Bone marrow testing drive asks students to become life saviors

Angela Scionti
Equinox Staff


Saving a life has never been easier. This past Saturday afternoon, a bone marrow screening event, “Be the Match Registry” sponsored by the Monadnock Middle School Destination Imagination (DI), was held outside the L.P. Young Student Center. Across campus, informative flyers were posted and volunteers passed out colorful pamphlets. Destination Imagination, Inc. is a non-profit organization that helps children discover their creativity by competing as teams in tournaments.

Karina Barriga Albring / News Editor Students fill out health forms to verify if they are eligible for bone marrow donations Saturday, May 4.


The mission of the organization is, “To develop opportunities that inspire the global community of learners to utilize diverse approaches in applying 21st Century Skills and creativity”, according to the organization’s website. The organization began in 1999 and has grown to 125,000 youth members and 38,000 volunteers each year, also stated on the organization’s website.  This wasn’t the first time “Be the Match Registry” has come to KSC, according to Rhode Island Match Registry Coordinator and N.H. resident, Jackie Mcloon. Mcloon said, “about four or five years ago we were in the Science Center building.”

By providing a saliva sample, students can learn if they are a match for cancer patient

With much success, 23 students signed up only two hours into the event on Saturday, May 4 according to Lisa Cloutier, team manager and coordinator for DI. “Twenty-three is a very good turnout so far”, said Mcloon.


Mcloon herself joined the registry 12 years ago and was the match for a patient that had leukemia, who is now healthy thanks to her generosity of registering as a donor.  The team’s theme was “Raising awareness for childhood cancer, that is why we are here today to do a bone marrow drive” Cloutier stated.


The “Be the Match Registry” idea was initially kickstarted back in 1979 when a couple’s 10-year-old daughter was diagnosed with leukemia. In desperation, the parents were eager to try anything. They agreed to try a bone marrow transplant from an unrelated donor—this was a first for a leukemia patient. The young girl received her transplant and the treatment gave her an extra year and a half of life. This unheard of medical procedure sparked the idea of the organization’s goal today, to provide a large donor registry to help others who are sick and in need of a donor.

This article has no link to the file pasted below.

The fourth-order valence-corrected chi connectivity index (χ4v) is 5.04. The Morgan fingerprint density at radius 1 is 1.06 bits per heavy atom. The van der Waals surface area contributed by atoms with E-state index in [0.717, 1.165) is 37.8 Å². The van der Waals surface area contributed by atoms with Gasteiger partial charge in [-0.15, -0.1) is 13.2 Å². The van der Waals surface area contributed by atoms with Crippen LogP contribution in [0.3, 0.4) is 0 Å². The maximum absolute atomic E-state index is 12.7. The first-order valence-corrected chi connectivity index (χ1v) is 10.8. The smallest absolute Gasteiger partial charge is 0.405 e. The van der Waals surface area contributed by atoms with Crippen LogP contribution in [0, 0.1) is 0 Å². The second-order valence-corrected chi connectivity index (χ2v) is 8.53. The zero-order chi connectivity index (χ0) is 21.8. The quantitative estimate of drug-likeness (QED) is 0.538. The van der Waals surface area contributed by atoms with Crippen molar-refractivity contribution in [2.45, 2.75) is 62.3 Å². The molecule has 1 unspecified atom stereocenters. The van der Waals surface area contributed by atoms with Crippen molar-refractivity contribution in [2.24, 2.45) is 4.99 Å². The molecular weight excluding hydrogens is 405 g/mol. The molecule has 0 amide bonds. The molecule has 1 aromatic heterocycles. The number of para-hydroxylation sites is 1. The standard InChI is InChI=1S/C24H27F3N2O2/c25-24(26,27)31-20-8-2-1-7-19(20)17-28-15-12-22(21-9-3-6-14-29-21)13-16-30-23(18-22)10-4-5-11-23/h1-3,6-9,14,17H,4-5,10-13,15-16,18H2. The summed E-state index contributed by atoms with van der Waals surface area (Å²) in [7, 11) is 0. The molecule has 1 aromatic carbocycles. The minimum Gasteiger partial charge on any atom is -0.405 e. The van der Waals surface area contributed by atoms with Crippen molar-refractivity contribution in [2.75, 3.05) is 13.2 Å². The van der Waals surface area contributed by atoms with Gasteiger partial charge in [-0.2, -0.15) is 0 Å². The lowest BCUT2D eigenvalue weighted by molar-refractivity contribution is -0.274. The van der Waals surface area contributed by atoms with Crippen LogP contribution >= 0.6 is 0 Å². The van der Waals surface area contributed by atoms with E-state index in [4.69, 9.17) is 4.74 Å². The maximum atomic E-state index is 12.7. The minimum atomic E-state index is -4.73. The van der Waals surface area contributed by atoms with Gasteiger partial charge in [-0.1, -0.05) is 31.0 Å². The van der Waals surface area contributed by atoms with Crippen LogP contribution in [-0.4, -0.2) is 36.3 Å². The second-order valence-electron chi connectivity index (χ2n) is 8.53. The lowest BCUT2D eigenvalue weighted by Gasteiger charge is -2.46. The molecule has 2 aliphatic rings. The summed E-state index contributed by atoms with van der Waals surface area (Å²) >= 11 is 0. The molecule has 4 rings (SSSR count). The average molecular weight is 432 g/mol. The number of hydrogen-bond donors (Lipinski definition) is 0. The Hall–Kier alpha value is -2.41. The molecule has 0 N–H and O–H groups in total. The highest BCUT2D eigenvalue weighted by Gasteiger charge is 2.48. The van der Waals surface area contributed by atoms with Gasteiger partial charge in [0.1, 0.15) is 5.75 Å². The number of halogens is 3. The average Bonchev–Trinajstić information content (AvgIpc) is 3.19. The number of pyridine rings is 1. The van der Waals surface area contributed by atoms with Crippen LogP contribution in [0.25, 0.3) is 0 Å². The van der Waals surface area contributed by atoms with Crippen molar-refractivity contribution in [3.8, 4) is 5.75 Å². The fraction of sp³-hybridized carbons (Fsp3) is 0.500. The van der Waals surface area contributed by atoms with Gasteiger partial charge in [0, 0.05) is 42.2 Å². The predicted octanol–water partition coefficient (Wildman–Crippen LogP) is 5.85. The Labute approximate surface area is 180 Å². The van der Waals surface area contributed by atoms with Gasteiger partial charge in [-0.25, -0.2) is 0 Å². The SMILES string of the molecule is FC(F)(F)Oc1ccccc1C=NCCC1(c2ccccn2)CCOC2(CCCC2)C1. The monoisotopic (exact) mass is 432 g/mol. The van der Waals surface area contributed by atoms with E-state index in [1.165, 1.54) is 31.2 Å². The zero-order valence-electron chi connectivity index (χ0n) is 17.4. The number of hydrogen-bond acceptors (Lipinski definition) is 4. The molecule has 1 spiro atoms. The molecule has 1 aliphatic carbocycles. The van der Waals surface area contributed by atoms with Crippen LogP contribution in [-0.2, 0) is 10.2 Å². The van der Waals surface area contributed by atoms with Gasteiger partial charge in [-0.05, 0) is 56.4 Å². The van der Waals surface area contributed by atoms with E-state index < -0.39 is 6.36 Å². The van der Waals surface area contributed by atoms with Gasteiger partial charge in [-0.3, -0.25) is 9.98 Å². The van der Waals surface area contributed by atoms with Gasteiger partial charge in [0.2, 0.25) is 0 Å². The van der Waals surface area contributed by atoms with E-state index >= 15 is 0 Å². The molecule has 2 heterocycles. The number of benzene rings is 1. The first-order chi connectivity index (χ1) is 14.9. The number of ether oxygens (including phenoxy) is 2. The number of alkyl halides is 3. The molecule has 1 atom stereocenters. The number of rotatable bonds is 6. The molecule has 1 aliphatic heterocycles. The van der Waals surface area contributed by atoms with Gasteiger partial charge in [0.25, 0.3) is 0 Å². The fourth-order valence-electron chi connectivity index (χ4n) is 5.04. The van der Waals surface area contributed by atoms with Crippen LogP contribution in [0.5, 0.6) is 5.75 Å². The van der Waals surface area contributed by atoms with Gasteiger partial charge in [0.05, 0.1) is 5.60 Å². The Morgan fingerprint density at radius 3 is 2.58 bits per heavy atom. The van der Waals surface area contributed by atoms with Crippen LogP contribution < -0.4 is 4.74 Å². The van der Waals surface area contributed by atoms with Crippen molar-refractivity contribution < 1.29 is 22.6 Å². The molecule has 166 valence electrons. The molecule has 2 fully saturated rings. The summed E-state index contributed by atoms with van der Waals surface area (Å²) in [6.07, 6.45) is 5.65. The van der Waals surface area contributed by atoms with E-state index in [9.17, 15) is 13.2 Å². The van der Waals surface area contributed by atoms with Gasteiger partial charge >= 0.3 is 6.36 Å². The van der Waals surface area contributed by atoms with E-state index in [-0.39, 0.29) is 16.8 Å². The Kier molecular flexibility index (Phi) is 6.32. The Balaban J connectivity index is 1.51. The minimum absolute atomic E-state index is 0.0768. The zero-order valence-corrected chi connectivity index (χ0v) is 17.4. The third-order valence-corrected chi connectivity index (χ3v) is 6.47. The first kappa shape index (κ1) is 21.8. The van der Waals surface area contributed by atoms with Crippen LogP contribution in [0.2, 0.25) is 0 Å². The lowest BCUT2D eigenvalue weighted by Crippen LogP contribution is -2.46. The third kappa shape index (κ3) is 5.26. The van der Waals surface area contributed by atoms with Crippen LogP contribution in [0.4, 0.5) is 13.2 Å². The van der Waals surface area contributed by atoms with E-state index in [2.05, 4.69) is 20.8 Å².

“Be the Match Registry” was first started in 1987 and now has “Grown to more than 20.5 million donors, and more than 55,000 transplants have been performed- more than 5,800 transplants a year”, according to the organization’s website. Only 30 percent of patients in need of a bone marrow transplant have a matching donor in their family. In order to register, donors must meet requirements, multiple health questions are surveyed, the plausible donor must provide contact information, and health insurance information is collected. The donor supplies a cheek swab sample which is tested in a lab in Minnesota, which then performs Human Leukocyte Antigen (HLA) typing, and the donor’s HLA typing is then posted on the registry. If a match is found for a patient, the donor is contacted.


When a match is found, there are two options of how the donor donates their bone marrow. Eighty percent of donors donate peripheral blood stem cells (PBSC). A non-surgical and outpatient procedure makes donations easier and less time consuming. The donor receives an injection for five days, which increases the blood stem cell count in the blood stream. On the fifth day, the donor’s blood is collected by a needle through the arm and is put through a machine that separates the blood stem cells. The remaining blood is then returned into the donor’s other arm. “Be the Match Registry” has held many events across New England and across the country in order to help people get their chance to be able to register as a donor and save a life. If people are short on time and cannot attend the local events they can go on the Be the Match website at anytime to register with just a few simple steps, by filling out an online form, and then ordering the registration kit. With the kit the donor-to-be takes the swab tip provided in the kit to collect cheek cells. After, the person will simply return the kit. If the person is approved as a donor they stay in the registry until they reach the age of 61.


Angela Scionti can be contacted

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